Mullen said Harden was holding his Draco, leaning over the backseat and pointing the weapon at Hansen. He said there had been no discussion about how the robbery would be conducted. He didn’t see Harden chamber a round into the gun, but said he didn’t know how to check it. He had recently purchased the gun and it had been loaned to his brother, Devin, on two occasions.

In the back seat of the Tahoe, Hansen swore and opened the door to get out of the vehicle.

“That’s when you hear a boom,” Mullen said.

Mullen testified the gunshot made his ears ring and he felt the blast of the muzzle flash on his face. He said he didn’t see whether Hansen was hit but couldn’t see him anymore.

“It just happened so fast,” he said. “I immediately panicked. I didn’t know what to do.”

Mullen said he got out of the vehicle and glanced around, but didn’t see Hansen. Mullen shut the back door where Hansen had exited and got back into the Tahoe.

“I got back in the car and asked Dan, ‘Why did you shoot?’ “ Mullen said. “He said, ‘I don’t know. I didn’t mean to.’ “

Mullen drove back to his house, feeling panic because he didn’t know if he had just been involved in a killing.

“I don’t know how fast I was going, but I was going pretty fast,” he said.

At his house, he and Harden exited the vehicle. Mullen went inside the house, but he didn’t recall whether Harden did.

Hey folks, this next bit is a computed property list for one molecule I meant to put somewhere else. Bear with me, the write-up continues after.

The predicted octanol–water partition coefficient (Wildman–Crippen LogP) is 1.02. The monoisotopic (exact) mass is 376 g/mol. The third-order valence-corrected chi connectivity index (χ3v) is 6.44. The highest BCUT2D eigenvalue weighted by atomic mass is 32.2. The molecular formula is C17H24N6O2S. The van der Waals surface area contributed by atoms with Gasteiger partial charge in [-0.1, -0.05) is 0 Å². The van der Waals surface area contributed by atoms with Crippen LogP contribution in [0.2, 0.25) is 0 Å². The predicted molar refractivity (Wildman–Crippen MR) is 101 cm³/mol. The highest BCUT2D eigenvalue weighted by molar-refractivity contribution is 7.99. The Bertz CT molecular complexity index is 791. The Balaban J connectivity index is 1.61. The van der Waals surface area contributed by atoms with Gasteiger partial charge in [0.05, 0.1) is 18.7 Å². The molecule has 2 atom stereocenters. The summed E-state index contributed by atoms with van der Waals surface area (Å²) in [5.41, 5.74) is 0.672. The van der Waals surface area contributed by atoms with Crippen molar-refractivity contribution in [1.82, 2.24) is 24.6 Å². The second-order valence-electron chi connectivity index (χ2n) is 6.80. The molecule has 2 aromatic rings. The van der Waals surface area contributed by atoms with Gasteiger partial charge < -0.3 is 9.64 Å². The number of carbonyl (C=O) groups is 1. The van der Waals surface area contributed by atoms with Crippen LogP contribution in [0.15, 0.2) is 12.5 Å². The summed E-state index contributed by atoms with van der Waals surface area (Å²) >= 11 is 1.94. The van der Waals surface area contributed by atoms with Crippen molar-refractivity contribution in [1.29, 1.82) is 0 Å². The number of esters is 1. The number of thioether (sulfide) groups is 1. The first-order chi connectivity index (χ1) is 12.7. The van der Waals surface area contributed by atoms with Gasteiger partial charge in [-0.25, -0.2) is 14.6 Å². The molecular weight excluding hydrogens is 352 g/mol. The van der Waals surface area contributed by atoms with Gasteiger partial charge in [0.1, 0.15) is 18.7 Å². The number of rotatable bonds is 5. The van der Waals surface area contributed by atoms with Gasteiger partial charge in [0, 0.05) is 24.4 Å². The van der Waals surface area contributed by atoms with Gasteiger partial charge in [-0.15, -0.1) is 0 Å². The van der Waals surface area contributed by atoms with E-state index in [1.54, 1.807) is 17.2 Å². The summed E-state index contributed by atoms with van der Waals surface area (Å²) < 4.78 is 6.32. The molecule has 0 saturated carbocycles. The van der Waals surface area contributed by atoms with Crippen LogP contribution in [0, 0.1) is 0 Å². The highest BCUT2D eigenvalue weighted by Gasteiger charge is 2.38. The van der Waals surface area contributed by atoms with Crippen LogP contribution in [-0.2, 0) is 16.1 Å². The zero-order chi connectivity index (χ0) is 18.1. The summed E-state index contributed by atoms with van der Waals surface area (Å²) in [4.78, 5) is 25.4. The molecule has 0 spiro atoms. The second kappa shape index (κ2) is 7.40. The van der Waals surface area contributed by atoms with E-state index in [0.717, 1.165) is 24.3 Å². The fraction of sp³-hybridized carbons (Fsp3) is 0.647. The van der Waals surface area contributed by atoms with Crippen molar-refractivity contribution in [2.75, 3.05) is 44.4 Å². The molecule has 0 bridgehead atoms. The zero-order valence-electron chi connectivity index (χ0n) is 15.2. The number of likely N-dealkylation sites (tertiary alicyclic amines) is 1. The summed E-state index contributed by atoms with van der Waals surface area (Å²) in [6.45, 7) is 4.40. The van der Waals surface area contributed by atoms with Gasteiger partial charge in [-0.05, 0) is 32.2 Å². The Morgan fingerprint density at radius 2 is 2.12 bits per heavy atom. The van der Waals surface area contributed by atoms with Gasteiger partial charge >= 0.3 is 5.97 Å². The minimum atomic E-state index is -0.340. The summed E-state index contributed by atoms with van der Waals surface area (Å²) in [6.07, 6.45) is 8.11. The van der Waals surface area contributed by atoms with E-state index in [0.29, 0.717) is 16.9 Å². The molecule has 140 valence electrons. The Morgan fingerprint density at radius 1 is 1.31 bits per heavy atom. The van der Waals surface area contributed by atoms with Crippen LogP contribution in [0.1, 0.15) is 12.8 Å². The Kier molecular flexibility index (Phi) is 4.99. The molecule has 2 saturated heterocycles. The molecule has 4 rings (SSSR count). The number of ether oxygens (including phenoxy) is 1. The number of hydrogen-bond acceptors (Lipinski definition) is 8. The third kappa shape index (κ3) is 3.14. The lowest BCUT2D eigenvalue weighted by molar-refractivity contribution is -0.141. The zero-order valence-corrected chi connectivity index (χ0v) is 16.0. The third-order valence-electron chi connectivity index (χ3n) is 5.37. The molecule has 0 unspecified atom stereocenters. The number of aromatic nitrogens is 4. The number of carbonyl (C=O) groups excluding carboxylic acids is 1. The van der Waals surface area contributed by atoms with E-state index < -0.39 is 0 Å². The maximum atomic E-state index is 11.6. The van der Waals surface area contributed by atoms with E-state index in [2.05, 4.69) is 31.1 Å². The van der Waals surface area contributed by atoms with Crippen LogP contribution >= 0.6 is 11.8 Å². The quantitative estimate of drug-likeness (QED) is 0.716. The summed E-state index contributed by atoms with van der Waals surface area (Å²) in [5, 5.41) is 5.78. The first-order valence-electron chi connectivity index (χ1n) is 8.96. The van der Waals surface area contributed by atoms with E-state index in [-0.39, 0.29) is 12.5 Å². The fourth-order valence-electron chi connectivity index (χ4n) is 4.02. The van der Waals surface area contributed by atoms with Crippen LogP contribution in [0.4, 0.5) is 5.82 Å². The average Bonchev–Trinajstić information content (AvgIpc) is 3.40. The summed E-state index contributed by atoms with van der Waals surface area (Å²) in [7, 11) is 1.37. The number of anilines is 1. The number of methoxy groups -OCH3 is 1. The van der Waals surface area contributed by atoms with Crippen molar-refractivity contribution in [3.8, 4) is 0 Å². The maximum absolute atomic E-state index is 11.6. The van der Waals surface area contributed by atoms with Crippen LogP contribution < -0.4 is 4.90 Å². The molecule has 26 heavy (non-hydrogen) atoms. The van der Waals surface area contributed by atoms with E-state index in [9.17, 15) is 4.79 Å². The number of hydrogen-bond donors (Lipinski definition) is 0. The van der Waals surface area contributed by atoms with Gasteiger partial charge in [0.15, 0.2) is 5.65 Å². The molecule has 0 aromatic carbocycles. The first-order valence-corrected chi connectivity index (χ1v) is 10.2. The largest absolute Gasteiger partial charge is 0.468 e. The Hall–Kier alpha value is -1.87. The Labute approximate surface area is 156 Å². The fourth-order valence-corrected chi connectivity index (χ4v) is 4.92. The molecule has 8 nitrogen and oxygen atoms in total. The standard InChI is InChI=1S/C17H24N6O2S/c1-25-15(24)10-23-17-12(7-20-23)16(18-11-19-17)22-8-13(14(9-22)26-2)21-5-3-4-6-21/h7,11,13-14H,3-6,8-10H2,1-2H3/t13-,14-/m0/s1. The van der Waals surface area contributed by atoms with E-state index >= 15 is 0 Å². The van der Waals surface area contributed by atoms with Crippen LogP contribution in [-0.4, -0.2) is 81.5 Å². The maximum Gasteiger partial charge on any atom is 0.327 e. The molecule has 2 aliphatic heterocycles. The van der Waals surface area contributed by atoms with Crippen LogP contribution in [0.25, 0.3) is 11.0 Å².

Inside, Creigh asked Mullen about his cellphone because she had been calling him. Mullen checked his pockets and couldn’t find it. He checked the vehicle, but it wasn’t there either.

Thinking it may have been left at the scene of the shooting, Creigh drove the Tahoe back over to the area, with Mullen in the passenger seat, and saw the phone and a package of Mullen’s cigarettes laying in the street. Mullen said he didn’t remember dropping them, but thought he must have when he got out to shut the back door.

The next day, they found out that Hansen had died from a single gunshot wound to the back.

Mullen and Creigh decided to go to Lincoln to get out of town for a while. They invited Hayes, Crossfield and Harden to come with them. Mullen said he sold the Draco for $250 because he wanted to get rid of the weapon.

Mullen later was arrested by the University of Nebraska at Lincoln Police Department with help from the Lincoln Police Department for an outstanding warrant.

Mullen said he was sorry for his actions.

“I feel sorry for his family. I feel sorry for my family,” he said. “I feel wrong for it. I feel very wrong for everybody, including my baby girl.”

Hansen’s mother, Wendy, and other family members and friends attending the trial were visibly shaken as Mullen recounted the tragic scene.

Friday was the second day of testimony in the murder trial, which will continue Monday.

Harden is on trial for first-degree murder, use of a firearm to commit a felony, and conspiracy to commit robbery.

First-degree murder is a Class 1A felony punishable by life in prison. Use of a firearm to commit a felony is a Class 1C felony punishable by five to 50 years in prison. Conspiracy to commit robbery is a Class 2 felony punishable by up to 50 years in prison.